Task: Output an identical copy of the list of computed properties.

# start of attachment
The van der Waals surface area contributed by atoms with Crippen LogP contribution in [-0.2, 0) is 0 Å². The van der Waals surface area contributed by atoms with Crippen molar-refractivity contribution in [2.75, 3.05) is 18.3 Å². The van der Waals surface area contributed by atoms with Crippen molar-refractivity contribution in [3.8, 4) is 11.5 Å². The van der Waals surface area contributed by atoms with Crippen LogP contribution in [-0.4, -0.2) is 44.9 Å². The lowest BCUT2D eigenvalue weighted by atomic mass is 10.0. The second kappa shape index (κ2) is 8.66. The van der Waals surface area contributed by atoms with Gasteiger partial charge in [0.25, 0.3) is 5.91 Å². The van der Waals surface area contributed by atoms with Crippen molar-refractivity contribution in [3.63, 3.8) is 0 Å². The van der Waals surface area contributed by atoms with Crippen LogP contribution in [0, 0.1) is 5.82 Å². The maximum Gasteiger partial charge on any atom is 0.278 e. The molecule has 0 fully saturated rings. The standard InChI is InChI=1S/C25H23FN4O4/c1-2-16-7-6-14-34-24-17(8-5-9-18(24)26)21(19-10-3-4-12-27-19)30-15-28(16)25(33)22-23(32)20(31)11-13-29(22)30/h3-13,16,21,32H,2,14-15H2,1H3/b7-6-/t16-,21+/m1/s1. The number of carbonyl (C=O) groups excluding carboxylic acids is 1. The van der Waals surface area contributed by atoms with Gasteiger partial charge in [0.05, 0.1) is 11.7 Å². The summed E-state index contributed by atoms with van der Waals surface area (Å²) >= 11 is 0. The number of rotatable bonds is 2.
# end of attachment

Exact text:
The van der Waals surface area contributed by atoms with Crippen LogP contribution in [-0.2, 0) is 0 Å². The van der Waals surface area contributed by atoms with Crippen molar-refractivity contribution in [2.75, 3.05) is 18.3 Å². The van der Waals surface area contributed by atoms with Crippen molar-refractivity contribution in [3.8, 4) is 11.5 Å². The van der Waals surface area contributed by atoms with Crippen LogP contribution in [-0.4, -0.2) is 44.9 Å². The lowest BCUT2D eigenvalue weighted by atomic mass is 10.0. The second kappa shape index (κ2) is 8.66. The van der Waals surface area contributed by atoms with Gasteiger partial charge in [0.25, 0.3) is 5.91 Å². The van der Waals surface area contributed by atoms with Crippen molar-refractivity contribution in [3.63, 3.8) is 0 Å². The van der Waals surface area contributed by atoms with Crippen LogP contribution in [0, 0.1) is 5.82 Å². The maximum Gasteiger partial charge on any atom is 0.278 e. The molecule has 0 fully saturated rings. The standard InChI is InChI=1S/C25H23FN4O4/c1-2-16-7-6-14-34-24-17(8-5-9-18(24)26)21(19-10-3-4-12-27-19)30-15-28(16)25(33)22-23(32)20(31)11-13-29(22)30/h3-13,16,21,32H,2,14-15H2,1H3/b7-6-/t16-,21+/m1/s1. The number of carbonyl (C=O) groups excluding carboxylic acids is 1. The van der Waals surface area contributed by atoms with Gasteiger partial charge in [0.05, 0.1) is 11.7 Å². The summed E-state index contributed by atoms with van der Waals surface area (Å²) >= 11 is 0. The number of rotatable bonds is 2.